By the time Beck gets to the first verse the sensation is thrilling. There’s been such a long, hilarious lead up, that when he sings his opening falsetto notes “I met you at J.C. Penney,” the effect is overwhelming. After the line “I wouldn’t do you like that, zanqu chicken,” Beck mutters into the microphone “that’s mighty good chicken.” This kind of mock-soul reportee lends to the overall effect of the song. He then lets the band vamp as he repeats “zan…qu…chicken…” seductively over and over. “They roast it on a rotisserie, all day and all night,” he adds. After such a long buildup, by the time Beck hits the chorus the payoff is wonderful. Lights flash as Beck sings the immortal chorus “I wanna get wit you…and your sister…I think her name’s Debra.”
Beck engages in more theatrics, pushing his chest in and doing an impressive robot move and slicking his hair back. Roger Manning pulls out a nice, dirty, gritty jazz organ solo after the first chorus. When Beck gets to the line “when our eyes did meet,” he falls down on one knee for the word “meet,” as the band hits a tight chord. Beck is milking this song for all its worth and the effect is nothing less than brilliant. When he gets to the line “only you got a thing,” he urges the band to “do it one more time! I thought that had a nutty bouquet to it,” and proceeds to repeat it several times. As if all this wasn’t enough, the crowning moment of the song comes when a huge bed, complete with leopard skin sheets, lowers down from the ceiling, to the delight of the crowd. Beck proceeds to crawl onto the bed and writhe around while singing the rest of the song, enveloping himself in the sheets, hearkening a mid-'80s Prince or Madonna. Absolutely over the top. “I got sweat on my thighs,” notes Beck. After an incredible last chorus, the band kicks in hard and he throws the mic down and runs off stage. This is puzzling as it isn’t really clear if he’s upset or if it’s just part of the theatrics. After the band finishes and Beck returned to the stage, he adds, puzzlingly, “Sometimes it’s better not to share the pain and hold it in.” An incredible performance of an incredible song—unlike any other I’ve ever seen.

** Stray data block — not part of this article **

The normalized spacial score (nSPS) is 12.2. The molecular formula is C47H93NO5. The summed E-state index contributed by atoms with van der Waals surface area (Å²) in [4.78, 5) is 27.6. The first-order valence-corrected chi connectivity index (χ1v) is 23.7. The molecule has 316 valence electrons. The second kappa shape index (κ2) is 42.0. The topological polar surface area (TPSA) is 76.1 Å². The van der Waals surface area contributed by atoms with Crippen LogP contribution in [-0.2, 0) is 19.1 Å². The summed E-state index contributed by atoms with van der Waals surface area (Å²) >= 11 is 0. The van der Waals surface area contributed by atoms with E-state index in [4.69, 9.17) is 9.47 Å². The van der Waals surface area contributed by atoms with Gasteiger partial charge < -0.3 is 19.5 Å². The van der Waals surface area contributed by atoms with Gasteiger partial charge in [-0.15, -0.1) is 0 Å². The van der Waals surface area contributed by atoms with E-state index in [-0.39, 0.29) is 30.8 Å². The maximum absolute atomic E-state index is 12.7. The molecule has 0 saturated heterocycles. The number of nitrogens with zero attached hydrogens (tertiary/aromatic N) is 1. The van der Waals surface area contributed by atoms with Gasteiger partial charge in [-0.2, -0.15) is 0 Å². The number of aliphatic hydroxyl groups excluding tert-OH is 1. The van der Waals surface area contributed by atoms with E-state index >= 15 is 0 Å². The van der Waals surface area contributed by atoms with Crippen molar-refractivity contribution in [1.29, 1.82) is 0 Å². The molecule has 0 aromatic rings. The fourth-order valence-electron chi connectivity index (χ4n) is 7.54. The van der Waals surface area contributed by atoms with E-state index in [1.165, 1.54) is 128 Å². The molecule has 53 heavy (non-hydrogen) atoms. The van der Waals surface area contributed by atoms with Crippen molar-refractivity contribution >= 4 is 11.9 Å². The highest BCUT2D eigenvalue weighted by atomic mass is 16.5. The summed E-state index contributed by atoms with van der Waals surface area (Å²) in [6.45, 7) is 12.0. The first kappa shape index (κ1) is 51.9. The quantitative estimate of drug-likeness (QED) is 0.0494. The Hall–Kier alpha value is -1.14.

After this amazing 15 minute mock soul groove, Beck and the band slide into the breezy, latin flavored “Tropicalia,” after which someone in the audience throws a Gilligan type hat on stage. Beck puts it on and continues to wear it for the rest of the evening.